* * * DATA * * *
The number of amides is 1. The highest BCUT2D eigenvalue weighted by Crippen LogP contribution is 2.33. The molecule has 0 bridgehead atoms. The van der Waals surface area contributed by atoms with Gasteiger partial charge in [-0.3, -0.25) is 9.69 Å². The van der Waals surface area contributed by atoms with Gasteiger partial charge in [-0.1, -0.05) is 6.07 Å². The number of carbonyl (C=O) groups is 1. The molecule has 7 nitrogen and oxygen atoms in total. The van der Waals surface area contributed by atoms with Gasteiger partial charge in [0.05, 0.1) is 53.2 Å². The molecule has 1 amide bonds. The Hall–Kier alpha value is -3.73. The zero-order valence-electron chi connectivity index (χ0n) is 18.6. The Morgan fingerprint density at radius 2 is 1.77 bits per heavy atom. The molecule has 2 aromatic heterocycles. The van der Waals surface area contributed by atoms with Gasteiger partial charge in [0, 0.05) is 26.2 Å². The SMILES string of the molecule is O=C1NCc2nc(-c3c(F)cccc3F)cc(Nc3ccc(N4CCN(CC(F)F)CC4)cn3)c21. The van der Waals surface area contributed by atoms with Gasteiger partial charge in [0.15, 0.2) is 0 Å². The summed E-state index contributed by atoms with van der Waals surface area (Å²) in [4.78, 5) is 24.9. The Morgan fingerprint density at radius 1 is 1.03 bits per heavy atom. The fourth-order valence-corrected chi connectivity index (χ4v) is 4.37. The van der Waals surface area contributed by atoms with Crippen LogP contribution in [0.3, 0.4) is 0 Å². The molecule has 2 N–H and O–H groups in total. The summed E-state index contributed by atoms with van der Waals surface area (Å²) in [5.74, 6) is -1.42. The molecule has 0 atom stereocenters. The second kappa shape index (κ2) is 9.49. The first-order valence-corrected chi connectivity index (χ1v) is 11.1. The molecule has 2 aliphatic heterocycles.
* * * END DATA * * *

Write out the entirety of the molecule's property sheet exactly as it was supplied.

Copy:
The number of amides is 1. The highest BCUT2D eigenvalue weighted by Crippen LogP contribution is 2.33. The molecule has 0 bridgehead atoms. The van der Waals surface area contributed by atoms with Gasteiger partial charge in [-0.3, -0.25) is 9.69 Å². The van der Waals surface area contributed by atoms with Gasteiger partial charge in [-0.1, -0.05) is 6.07 Å². The number of carbonyl (C=O) groups is 1. The molecule has 7 nitrogen and oxygen atoms in total. The van der Waals surface area contributed by atoms with Gasteiger partial charge in [0.05, 0.1) is 53.2 Å². The molecule has 1 amide bonds. The Hall–Kier alpha value is -3.73. The zero-order valence-electron chi connectivity index (χ0n) is 18.6. The Morgan fingerprint density at radius 2 is 1.77 bits per heavy atom. The molecule has 2 aromatic heterocycles. The van der Waals surface area contributed by atoms with Gasteiger partial charge in [0, 0.05) is 26.2 Å². The SMILES string of the molecule is O=C1NCc2nc(-c3c(F)cccc3F)cc(Nc3ccc(N4CCN(CC(F)F)CC4)cn3)c21. The van der Waals surface area contributed by atoms with Gasteiger partial charge in [0.15, 0.2) is 0 Å². The summed E-state index contributed by atoms with van der Waals surface area (Å²) in [4.78, 5) is 24.9. The Morgan fingerprint density at radius 1 is 1.03 bits per heavy atom. The fourth-order valence-corrected chi connectivity index (χ4v) is 4.37. The van der Waals surface area contributed by atoms with Crippen LogP contribution in [0.3, 0.4) is 0 Å². The molecule has 2 N–H and O–H groups in total. The summed E-state index contributed by atoms with van der Waals surface area (Å²) in [5.74, 6) is -1.42. The molecule has 0 atom stereocenters. The second kappa shape index (κ2) is 9.49. The first-order valence-corrected chi connectivity index (χ1v) is 11.1. The molecule has 2 aliphatic heterocycles.